I recently saw the movie Into Thin Air: Death On Everest. It is based on a non-fiction book by Jon Krakauer describing his experience of the 1996 Mount Everest disaster which claimed eight lives. One factor contributing to the tragedy was hypoxia, a condition that occurs in low oxygen environments resulting in a lack of oxygen in body tissues including the brain. Hypoxia can result in impaired judgment and difficulty making sound decisions.

As I watched the disoriented actors wander around the mountain I was reminded of some lawyers I’ve sat with who haven’t taken a vacation in many months or even years. (The dubious winner of the “vacation deprived lawyer contest” hadn’t taken a vacation in more than six years!)

Now I’m not suggesting that lack of vacation time causes hypoxia. Or that a lawyer who hasn’t had a vacation is “impaired” in the legal sense. But I am suggesting that a prolonged period of time without true rest can erode one’s perception of the reality of the need to rest. It could even be argued that the high-pressure practice of law itself, particularly for solos, lends itself to a chronic state of “psychological hypoxia”.

Ask yourself if you think you need and can take a vacation. Then ask yourself if you think your answer might be influenced by fatigue, overwork, overwhelm, high expectations, internal or external pressure, financial concerns, stress, or fear around coverage while you are away. All of these may be symptoms of “psychological hypoxia” affecting your ability to accurately evaluate your need for a deep rest. Basically I’m suggesting you might need to question your own judgment if you don’t think you need a vacation. Do I have any takers?

Counteract Psychological Hypoxia With “Good Vacation Hygiene” 

If you think you may be experiencing some psychological hypoxia and making vacation impaired decisions, consider following the “good vacation hygiene” steps below.  Plenty of “air” and vacation is needed to ensure you don’t find yourself gasping for breath on the (metaphorical) slopes of Mount Everest.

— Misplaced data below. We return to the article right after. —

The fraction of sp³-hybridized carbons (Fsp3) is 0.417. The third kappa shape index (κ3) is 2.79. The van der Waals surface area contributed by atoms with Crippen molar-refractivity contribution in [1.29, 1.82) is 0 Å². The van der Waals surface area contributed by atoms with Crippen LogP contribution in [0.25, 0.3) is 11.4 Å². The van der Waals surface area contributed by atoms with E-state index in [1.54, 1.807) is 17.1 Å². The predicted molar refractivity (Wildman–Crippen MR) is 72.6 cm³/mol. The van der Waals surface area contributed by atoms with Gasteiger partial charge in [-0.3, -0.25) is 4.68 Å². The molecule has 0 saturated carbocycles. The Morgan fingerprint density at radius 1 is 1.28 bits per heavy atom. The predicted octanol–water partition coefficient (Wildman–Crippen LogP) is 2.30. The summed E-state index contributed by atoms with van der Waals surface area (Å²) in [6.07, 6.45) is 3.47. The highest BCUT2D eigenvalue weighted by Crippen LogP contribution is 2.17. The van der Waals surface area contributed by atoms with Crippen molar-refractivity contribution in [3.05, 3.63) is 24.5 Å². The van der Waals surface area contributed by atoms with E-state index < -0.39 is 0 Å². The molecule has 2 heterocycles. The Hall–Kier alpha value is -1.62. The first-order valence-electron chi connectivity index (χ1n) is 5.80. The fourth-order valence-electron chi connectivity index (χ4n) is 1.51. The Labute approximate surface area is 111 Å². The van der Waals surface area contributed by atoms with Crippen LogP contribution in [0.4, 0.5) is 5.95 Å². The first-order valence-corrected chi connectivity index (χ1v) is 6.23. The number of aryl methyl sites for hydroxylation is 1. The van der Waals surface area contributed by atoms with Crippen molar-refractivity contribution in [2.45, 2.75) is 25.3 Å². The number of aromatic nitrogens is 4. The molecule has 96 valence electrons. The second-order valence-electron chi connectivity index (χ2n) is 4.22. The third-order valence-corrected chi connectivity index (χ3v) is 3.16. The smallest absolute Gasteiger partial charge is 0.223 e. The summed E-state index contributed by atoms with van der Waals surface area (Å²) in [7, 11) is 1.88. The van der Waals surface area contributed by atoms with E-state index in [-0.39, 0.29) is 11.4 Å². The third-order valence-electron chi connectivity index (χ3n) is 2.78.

1. Engage in a calm, deliberate process to decide on a yearly, optimum vacation schedule. Consider asking friends and family for input on what schedule is appropriate.
  2. Ruthlessly implement the schedule.
  3. Devote considerable resources to developing backup systems and coverage so you are able to fully disconnect and unplug from work while you are away.
  4. Disconnect and unplug from all office technology and contact while you are on vacation. (Many lawyers deliberately choose locations with no or limited internet access to support this plan.)
  5. Create an emergency gatekeeper system for a true emergency (death, dismemberment and actual malpractice come to mind) if you must be contacted while away.
  6. Live an affordable life. If you truly cannot afford a reasonable yearly vacation schedule without going into debt, consider downsizing your life, home, car, etc. so that adequate rest can be a reality for you.

P.S. – I am taking a two week vacation in August and will be unavailable until I return.   

All opinions, advice, and experiences of guest bloggers/columnists are those of the author and do not necessarily reflect the opinions, practices or experiences of Solo Practice University®.

This entry was posted in Guest Bloggers, Karen Caffrey and tagged Karen Caffrey. Bookmark the permalink.